The Social Entrepreneurship Learning Experience
Sikha Roy was honored as an Ashoka ChangemakeHER, Changemakers's inaugural celebration of the world's most influentual and inspiring women. Find her fellow honorees' voices here.
Sikha Roy’s mother was unable to get schooling, but she felt strongly that education would create a better life for the women in her community. So she made sure that her daughters got the best education she could provide.
From her mother’s belief in education, Sikha developed a lifelong commitment to empower women in rural areas, where education takes a backseat to the chores of daily life. Working in India’s remote places has its own set of challenges, but Sikha says that there are a few basic qualities that people need to have within themselves if they want to bring about change at any level.
“Responsibility is paramount,” Sikha said. “You need to realize that the lives and livelihoods of many people depend on your work, so you cannot take it lightly.
“You also need to identify and empathize with them, which you can do only by living among them and understanding their problems. All this is not possible unless you are devoted to your work and the cause. Without that, it is easy to give up hope.”
Sikha started work as a fieldworker with the Service Centre, the largest rural development NGO in West Bengal. As she traveled into the interior, she saw women commuting long distances in search of jobs.
It was at this time that she met a woman from Jamshola village (in West Bengal), who was going into the hills to break stones, leaving her five children at home with an alcoholic husband. Being responsible for her family, she endured many hardships for just a few rupees each day. Sikha found that there were many women in the same hapless situation, and she decided to do something to kick start change.
Each project is a learning experience, so doing an analysis of the ground realities before taking on a new project helps make informed decisions. Sikha and her team often work in remote areas where security is a major concern.
“To go on about your work, you need mental strength and conviction to see you through,” she says. “There are many problems that may crop up unexpectedly when you are in the field.
“It helps if you have the trust and support of the community you are working with. This is not possible overnight – there’s no short cut. We need to stay with them, be available to listen to their problems, help them find solutions, and show results.
“Only then, over time, the community will learn to trust and support you. Until that happens, it can be very difficult to spread your message.”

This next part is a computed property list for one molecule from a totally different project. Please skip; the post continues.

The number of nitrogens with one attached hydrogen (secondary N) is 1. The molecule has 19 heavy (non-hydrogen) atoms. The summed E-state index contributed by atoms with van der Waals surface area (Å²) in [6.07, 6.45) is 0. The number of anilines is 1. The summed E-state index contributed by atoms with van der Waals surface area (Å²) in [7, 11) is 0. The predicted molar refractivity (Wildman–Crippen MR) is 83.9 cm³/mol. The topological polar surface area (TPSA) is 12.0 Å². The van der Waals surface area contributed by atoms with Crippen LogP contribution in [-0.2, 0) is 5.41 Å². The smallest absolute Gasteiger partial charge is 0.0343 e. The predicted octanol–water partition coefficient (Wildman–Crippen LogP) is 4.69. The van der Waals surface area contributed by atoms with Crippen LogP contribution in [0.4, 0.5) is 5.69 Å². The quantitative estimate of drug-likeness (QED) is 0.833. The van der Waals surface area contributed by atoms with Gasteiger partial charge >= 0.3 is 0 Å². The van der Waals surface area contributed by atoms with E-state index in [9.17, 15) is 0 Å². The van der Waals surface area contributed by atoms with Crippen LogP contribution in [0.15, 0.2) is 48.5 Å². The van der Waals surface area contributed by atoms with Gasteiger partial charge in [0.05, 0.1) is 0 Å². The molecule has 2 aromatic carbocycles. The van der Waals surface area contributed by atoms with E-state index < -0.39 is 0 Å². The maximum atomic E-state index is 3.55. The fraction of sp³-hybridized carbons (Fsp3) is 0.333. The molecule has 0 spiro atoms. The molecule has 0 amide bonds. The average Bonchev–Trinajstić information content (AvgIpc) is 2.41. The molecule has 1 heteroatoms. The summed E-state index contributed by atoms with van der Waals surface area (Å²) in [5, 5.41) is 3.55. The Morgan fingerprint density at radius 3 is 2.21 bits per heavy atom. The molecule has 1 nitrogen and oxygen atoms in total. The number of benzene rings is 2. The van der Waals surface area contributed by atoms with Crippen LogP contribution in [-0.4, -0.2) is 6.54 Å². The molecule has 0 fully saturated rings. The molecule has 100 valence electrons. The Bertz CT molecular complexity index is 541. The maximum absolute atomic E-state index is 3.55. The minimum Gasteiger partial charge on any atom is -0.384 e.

Sikha believes that it takes government help to overcome the difficulties of bringing about positive and permanent change that can be sustained over time. Through her organization SRREOSHI, she works with the government advocacy programs, helping the government to implement the best policies, and to intervene when the policies are not in the best interest of the community.
When asked what advice she would have for her former 15-year old self, she doesn’t hesitate to say, “Be aware of your surroundings and all that is happening in your society.
“A person sitting in an office in the city will have a different orientation to life, and a person closer to the ground will have a different view – they will see the prevalence of inequalities and injustice, and develop change-making skills to oppose them. Only with awareness, will you understand and then take action to fight the evils that prevail.”
Sikha advises those who want to enter the field of social entrepreneurship to first get a first-hand understanding of the community that they will be working for and with. Without this understanding, there will be no support from the community, and their work will not be considered credible.
Next, you need effective marketing to make people aware of your work and cause. This includes where and how to spread your message to help further your goals. Finally, take this understanding to the bank when asking for financial support.
Sikha predicts that in the future, women will be more aware of their rights and hence will not tolerate discrimination in any form. “We are trying to bring about awareness at this stage, and change is a slow process. But when change does happen, women can focus more on managing their rights and their own lives.
“Their decision-making powers will increase as they become more aware. Violence against them will be reduced, there will be more woman leaders in society, and they will be considered as human beings first—not just a woman.”
Sikha said she is deeply touched her organization has gained global recognition as a winner of the Changemakers Cultivating Innovation: Solutions for Rural Communities competition, and a finalist in the Changemakers Property Rights: Identity, Dignity and Opportunity for All competition.